Volume 637, May 2020
|Number of page(s)||26|
|Section||Interstellar and circumstellar matter|
|Published online||12 May 2020|
H II regions and high-mass starless clump candidates
Aix Marseille Univ., CNRS, CNES, LAM,
2 Institut Universitaire de France (IUF), Paris, France
3 National Astronomical Observatories, Chinese Academy of Sciences, 20A Datun Road, Chaoyang District, Beijing 100012, PR China
4 CASSACA, China-Chile Joint Center for Astronomy, Camino El Observatorio #1515, Las Condes, Santiago, Chile
5 Departamento de Astronomía, Universidad de Concepción, Av. Esteban Iturra s/n, Distrito Universitario, 160-C, Chile
6 National Centre for Nuclear Research, ul. Pasteura 7, 02-093, Warszawa, Poland
7 Max-Planck-Institut für Radioastronomie, Auf dem Hügel 69, 53121 Bonn, Germany
8 Infrared Processing and Analysis Center, California Institute of Technology, Pasadena, California 91125, USA
9 Department of Astronomy, Peking University, 100871 Beijing, PR China
Accepted: 24 February 2020
Context. The role of ionization feedback on high-mass (>8 M⊙) star formation is still highly debated. Questions remain concerning the presence of nearby H II regions changes the properties of early high-mass star formation and whether H II regions promote or inhibit the formation of high-mass stars.
Aims. To characterize the role of H II regions on the formation of high-mass stars, we study the properties of a sample of candidates high-mass starless clumps (HMSCs), of which about 90% have masses larger than 100 M⊙. These high-mass objects probably represent the earliest stages of high-mass star formation; we search if (and how) their properties are modified by the presence of an H II region.
Methods. We took advantage of the recently published catalog of HMSC candidates. By cross matching the HMSCs and H II regions, we classified HMSCs into three categories: (1) the HMSCs associated with H II regions both in the position in the projected plane of the sky and in velocity; (2) HMSCs associated in the plane of the sky, but not in velocity; and (3) HMSCs far away from any H II regions in the projected sky plane. We carried out comparisons between associated and nonassociated HMSCs based on statistical analyses of multiwavelength data from infrared to radio.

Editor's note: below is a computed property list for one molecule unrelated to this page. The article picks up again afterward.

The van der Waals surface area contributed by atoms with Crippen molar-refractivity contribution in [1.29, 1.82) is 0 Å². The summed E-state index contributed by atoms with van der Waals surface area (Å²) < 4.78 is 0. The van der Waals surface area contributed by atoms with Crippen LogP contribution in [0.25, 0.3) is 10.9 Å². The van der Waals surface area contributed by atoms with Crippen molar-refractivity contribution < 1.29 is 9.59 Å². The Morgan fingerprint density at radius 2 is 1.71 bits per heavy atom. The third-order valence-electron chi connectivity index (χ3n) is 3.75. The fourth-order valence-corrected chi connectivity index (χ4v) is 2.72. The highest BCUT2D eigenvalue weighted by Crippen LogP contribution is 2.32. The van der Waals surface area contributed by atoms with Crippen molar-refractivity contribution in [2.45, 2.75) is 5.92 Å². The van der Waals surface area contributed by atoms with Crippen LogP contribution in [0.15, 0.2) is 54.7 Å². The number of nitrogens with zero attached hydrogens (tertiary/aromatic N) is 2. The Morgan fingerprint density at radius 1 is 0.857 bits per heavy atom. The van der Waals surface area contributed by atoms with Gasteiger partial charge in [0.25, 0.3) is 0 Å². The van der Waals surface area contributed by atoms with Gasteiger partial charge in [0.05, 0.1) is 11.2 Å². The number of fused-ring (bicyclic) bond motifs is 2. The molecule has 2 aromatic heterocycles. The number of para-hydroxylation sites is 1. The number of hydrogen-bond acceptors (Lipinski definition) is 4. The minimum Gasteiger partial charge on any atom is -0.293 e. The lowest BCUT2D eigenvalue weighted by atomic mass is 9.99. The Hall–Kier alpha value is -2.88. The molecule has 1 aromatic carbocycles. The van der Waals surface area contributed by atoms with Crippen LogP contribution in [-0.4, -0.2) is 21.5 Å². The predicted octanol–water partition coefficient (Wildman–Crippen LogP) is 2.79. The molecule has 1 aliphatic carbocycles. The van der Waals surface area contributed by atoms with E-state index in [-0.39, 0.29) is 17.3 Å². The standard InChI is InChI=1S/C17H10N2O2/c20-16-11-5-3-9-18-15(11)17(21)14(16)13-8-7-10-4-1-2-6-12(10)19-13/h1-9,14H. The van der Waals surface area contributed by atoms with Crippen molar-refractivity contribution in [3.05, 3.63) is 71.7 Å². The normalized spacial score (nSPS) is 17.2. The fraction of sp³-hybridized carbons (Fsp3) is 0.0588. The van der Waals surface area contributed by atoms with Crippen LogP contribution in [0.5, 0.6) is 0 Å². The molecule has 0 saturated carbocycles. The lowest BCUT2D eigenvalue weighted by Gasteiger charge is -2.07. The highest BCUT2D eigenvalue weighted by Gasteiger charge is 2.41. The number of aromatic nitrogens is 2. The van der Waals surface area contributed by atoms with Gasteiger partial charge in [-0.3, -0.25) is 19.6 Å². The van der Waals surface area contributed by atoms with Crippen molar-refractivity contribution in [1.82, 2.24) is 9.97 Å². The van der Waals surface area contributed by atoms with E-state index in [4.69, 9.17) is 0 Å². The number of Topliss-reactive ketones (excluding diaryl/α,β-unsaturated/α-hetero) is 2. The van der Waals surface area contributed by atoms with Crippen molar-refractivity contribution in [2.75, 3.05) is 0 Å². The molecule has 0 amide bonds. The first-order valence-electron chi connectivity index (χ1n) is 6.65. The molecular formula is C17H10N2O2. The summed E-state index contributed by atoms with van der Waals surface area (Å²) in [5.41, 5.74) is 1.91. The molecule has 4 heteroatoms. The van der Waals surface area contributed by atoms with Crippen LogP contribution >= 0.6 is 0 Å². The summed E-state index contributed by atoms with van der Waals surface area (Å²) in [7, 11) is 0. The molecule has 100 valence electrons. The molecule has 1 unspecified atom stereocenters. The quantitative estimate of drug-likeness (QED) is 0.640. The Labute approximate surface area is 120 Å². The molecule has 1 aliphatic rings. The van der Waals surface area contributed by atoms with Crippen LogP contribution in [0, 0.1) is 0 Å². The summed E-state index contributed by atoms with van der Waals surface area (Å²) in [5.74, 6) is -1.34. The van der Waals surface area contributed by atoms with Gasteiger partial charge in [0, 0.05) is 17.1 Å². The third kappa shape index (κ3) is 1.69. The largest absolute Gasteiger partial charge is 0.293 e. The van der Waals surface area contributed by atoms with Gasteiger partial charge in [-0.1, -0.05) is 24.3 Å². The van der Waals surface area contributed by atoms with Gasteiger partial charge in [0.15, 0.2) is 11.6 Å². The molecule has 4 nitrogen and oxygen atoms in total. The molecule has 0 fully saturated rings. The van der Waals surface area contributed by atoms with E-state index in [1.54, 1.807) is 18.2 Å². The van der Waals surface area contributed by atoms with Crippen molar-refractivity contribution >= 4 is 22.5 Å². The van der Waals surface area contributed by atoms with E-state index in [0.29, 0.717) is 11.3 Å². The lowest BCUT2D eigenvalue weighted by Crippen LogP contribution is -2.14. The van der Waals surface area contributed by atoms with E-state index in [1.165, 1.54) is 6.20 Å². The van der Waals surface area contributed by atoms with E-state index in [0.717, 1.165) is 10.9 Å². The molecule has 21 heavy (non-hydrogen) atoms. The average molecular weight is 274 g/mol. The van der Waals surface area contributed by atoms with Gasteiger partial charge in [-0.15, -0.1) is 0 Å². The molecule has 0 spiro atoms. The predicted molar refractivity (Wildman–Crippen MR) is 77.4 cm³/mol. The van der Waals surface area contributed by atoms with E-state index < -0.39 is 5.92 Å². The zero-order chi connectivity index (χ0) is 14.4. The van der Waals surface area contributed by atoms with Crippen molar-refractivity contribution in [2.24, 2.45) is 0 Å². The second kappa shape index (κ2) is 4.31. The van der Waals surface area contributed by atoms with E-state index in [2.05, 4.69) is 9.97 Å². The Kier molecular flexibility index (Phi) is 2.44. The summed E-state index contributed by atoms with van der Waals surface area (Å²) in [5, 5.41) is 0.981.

Results. We show that there are systematic differences of the properties of HMSCs in different environments. Statistical analyses suggest that HMSCs associated with H II regions are warmer, more luminous, more centrally-peaked and turbulent. We also clearly show, for the first time, that the ratio of bolometric luminosity to envelope mass of HMSCs (L∕M) could not be a reliable evolutionary probe for early massive star formation due to the external heating effects of the H II regions.
Conclusions. We show HMSCs associated with H II regions present statistically significant differences from HMSCs far away from H II regions, especially for dust temperature and L∕M. More centrally peaked and turbulent properties of HMSCs associated with H II regions may promote the formation of high-mass stars by limiting fragmentation. High-resolution interferometric surveys toward HMSCs are crucial to reveal how H II regions impact the star formation process inside HMSCs.
Key words: stars: formation / H II regions / submillimeter: ISM
Full Table 4 and additional data are only available at the CDS via anonymous ftp to cdsarc.u-strasbg.fr (220.127.116.11) or via http://cdsarc.u-strasbg.fr/viz-bin/cat/J/A+A/637/A40
© S. Zhang et al. 2020
Open Access article, published by EDP Sciences, under the terms of the Creative Commons Attribution License (http://creativecommons.org/licenses/by/4.0), which permits unrestricted use, distribution, and reproduction in any medium, provided the original work is properly cited.
Current usage metrics show cumulative count of Article Views (full-text article views including HTML views, PDF and ePub downloads, according to the available data) and Abstracts Views on Vision4Press platform.
Data correspond to usage on the plateform after 2015. The current usage metrics is available 48-96 hours after online publication and is updated daily on week days.
Initial download of the metrics may take a while.